‘Transformers: Rise of the Beasts’ Review

To expand upon my quick thoughts in the video, Transformers: Rise of the Beasts is a sci-fi action film based on Hasbro’s Transformers toy line of the same name directed by Steven Caple Jr. (Creed II) from a screenplay by Joby Harold (Army of the Dead), Darnell Metayer & Josh Peters (BMF), and Erich & Jon Hoeber (Battleship). Featuring Anthony Ramos, and Dominique Fishback, as well as the voice talents of Ron Perlman, Peter Dinklage, Michelle Yeoh, Liza Koshy, Michaela Jaé Rodriguez, Pete Davidson, Colman Domingo, Cristo Fernández, Tongayi Chirisa, Peter Cullen, John DiMaggio, and David Sobolov; the film is a sequel to Bumblebee (2018) and the seventh installment in the live-action Transformers film series. Based on the Beast Wars storyline, this entry follows Noah Diaz and Elena Wallace as they end up in the middle of a war between the Autobots, Maximals, and Terrorcons.

Deep in space, the homeworld of the Maximals comes under attack from the planet-sized world-eating Transformer Unicron (Colman Domingo). He sends his heralds, the Terrorcons, led by Scourge (Peter Dinklage), to obtain the Transwarp Key, which can open portals through space and time. The Maximal leader Apelinq (David Sobolov) sacrifices himself to allow Optimus Primal (Ron Perlman) and the other Maximals to escape the planet before Unicron devours it. Using the Transwarp Key the Maximals open a portal leading to Earth. Due to his failure, Unicron punishes Scourge and tells him to find them.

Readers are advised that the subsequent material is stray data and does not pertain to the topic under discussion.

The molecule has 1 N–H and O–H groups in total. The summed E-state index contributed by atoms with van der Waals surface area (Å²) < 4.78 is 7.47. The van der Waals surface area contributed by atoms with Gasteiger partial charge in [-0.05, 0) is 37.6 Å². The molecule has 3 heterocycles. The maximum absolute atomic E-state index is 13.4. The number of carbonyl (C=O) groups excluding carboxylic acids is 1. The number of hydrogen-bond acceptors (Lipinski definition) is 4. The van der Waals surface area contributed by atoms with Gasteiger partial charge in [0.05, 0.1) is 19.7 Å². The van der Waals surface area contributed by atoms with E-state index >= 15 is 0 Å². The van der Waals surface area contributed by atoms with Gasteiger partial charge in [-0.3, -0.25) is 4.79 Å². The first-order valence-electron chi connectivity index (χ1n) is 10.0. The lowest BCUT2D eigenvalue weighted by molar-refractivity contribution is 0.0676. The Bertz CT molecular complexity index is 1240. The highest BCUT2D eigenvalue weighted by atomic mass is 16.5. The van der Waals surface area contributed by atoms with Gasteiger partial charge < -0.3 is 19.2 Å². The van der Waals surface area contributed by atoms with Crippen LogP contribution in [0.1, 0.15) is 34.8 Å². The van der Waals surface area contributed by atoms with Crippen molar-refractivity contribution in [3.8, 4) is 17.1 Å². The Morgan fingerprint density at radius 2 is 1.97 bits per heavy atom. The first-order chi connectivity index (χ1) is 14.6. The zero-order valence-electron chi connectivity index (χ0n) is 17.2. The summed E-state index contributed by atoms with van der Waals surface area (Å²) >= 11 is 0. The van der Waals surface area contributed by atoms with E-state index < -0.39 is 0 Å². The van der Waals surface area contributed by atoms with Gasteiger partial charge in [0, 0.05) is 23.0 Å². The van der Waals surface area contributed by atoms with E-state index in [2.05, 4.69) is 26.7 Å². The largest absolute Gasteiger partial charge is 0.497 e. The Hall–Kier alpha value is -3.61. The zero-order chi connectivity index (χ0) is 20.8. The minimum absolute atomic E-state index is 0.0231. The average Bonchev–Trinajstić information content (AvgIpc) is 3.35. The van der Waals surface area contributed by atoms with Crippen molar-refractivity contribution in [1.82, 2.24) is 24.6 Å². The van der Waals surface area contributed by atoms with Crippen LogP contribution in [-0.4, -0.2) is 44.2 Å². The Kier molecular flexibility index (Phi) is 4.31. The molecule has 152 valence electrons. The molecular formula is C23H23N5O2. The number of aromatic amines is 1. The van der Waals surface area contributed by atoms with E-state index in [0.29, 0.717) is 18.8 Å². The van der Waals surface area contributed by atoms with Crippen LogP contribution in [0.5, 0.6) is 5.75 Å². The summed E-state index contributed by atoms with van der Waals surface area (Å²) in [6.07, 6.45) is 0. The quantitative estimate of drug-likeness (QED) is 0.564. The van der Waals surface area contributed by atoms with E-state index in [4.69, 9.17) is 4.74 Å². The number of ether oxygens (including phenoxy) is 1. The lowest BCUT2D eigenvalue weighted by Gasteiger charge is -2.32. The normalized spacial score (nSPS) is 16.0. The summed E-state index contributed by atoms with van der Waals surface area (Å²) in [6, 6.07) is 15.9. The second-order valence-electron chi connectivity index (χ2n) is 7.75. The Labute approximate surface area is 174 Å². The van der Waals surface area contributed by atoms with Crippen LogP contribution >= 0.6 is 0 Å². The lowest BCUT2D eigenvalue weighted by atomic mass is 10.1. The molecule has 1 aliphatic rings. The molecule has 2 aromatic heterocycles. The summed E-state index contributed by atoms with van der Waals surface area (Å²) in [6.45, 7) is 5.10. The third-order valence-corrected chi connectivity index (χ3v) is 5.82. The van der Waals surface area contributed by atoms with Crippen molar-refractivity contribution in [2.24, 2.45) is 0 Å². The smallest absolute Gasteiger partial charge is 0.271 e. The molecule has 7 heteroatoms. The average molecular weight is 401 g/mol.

On Earth in Brooklyn, ex-military electronics expert Noah Diaz (Anthony Ramos) struggles to find a job to support his mom and younger brother. After being turned down for a security guard position Noah is convinced by his friend Reek (Tobe Nwigwe) to steal a Porsche that’s been sitting in a garage for months. Across town, museum intern Elena Wallace (Dominique Fishback) studies an ancient relic of a falcon bearing the Maximal symbol. After accidentally breaking it open she finds half of the Transwarp Key hidden inside. The key releases an energy pulse that is detected by Optimus Prime (Peter Cullen), who summons the other local Autobots. Mirage (Pete Davidson) is contacted in the middle of Noah’s attempted theft, and after a long police chase, Noah discovers that the car is an Autobot in disguise. In exchange for money, Noah is tasked by the Autobots to recover the key from the museum so they can use it to return to Cybertron.

Growing up I was a huge fan of Beast Wars: Transformers. It’s the main reason I even like Transformers in the first place. Seeing robots turn into animals was a lot more interesting to me than seeing robots turn into vehicles. And the lore was also great with how it connected back to the original television series from the 80s. My next favorite show in the series is probably Transformers: Armada. This series reinvented the Transformers for a new generation. Then the first live-action movie was released in 2008 and everything changed. I remember watching the trailer over and over again just to get a quick glimpse of what they would look like. I loved every one of those movies up until Transformers: The Last Knight. At this point in my life, I feel like it’s safe to say that the magic of a live-action Transformers movie is gone. We are a far cry from what we originally got with Michael Bay and it’s sad to see it.